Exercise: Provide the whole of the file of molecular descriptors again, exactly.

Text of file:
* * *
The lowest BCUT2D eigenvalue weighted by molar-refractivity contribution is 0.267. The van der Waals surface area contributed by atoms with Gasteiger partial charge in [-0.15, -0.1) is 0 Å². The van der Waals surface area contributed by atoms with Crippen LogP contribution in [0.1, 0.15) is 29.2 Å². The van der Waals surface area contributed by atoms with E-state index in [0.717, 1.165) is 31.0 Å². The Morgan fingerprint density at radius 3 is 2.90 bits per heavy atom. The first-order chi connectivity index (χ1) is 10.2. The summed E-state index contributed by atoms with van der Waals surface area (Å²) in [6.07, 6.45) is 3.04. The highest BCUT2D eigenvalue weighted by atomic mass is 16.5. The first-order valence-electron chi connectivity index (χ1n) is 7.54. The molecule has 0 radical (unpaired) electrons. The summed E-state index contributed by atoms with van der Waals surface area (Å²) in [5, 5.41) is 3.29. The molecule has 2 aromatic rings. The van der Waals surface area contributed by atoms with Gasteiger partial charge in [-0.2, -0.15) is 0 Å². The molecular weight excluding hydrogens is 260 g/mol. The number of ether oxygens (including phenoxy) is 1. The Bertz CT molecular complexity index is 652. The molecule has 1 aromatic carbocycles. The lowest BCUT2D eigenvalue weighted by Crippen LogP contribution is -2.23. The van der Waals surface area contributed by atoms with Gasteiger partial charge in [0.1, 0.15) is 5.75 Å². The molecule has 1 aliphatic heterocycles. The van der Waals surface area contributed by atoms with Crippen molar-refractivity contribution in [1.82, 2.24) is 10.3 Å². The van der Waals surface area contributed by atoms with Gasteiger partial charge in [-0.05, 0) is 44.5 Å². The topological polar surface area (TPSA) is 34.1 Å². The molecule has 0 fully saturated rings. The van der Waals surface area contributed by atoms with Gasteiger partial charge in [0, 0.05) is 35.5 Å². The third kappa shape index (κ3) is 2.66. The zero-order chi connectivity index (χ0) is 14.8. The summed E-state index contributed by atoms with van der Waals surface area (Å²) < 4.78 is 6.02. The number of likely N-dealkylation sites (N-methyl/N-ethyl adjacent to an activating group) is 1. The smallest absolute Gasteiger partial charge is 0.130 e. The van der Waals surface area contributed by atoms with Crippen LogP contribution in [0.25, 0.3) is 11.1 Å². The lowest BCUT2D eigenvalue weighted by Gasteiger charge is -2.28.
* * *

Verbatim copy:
The lowest BCUT2D eigenvalue weighted by molar-refractivity contribution is 0.267. The van der Waals surface area contributed by atoms with Gasteiger partial charge in [-0.15, -0.1) is 0 Å². The van der Waals surface area contributed by atoms with Crippen LogP contribution in [0.1, 0.15) is 29.2 Å². The van der Waals surface area contributed by atoms with E-state index in [0.717, 1.165) is 31.0 Å². The Morgan fingerprint density at radius 3 is 2.90 bits per heavy atom. The first-order chi connectivity index (χ1) is 10.2. The summed E-state index contributed by atoms with van der Waals surface area (Å²) in [6.07, 6.45) is 3.04. The highest BCUT2D eigenvalue weighted by atomic mass is 16.5. The first-order valence-electron chi connectivity index (χ1n) is 7.54. The molecule has 0 radical (unpaired) electrons. The summed E-state index contributed by atoms with van der Waals surface area (Å²) in [5, 5.41) is 3.29. The molecule has 2 aromatic rings. The van der Waals surface area contributed by atoms with Gasteiger partial charge in [-0.2, -0.15) is 0 Å². The molecular weight excluding hydrogens is 260 g/mol. The number of ether oxygens (including phenoxy) is 1. The Bertz CT molecular complexity index is 652. The molecule has 1 aromatic carbocycles. The lowest BCUT2D eigenvalue weighted by Crippen LogP contribution is -2.23. The van der Waals surface area contributed by atoms with Gasteiger partial charge in [0.1, 0.15) is 5.75 Å². The molecule has 1 aliphatic heterocycles. The van der Waals surface area contributed by atoms with Crippen molar-refractivity contribution in [1.82, 2.24) is 10.3 Å². The van der Waals surface area contributed by atoms with Gasteiger partial charge in [-0.05, 0) is 44.5 Å². The topological polar surface area (TPSA) is 34.1 Å². The molecule has 0 fully saturated rings. The van der Waals surface area contributed by atoms with Gasteiger partial charge in [0, 0.05) is 35.5 Å². The third kappa shape index (κ3) is 2.66. The zero-order chi connectivity index (χ0) is 14.8. The summed E-state index contributed by atoms with van der Waals surface area (Å²) < 4.78 is 6.02. The number of likely N-dealkylation sites (N-methyl/N-ethyl adjacent to an activating group) is 1. The smallest absolute Gasteiger partial charge is 0.130 e. The van der Waals surface area contributed by atoms with Crippen LogP contribution in [0.25, 0.3) is 11.1 Å². The lowest BCUT2D eigenvalue weighted by Gasteiger charge is -2.28.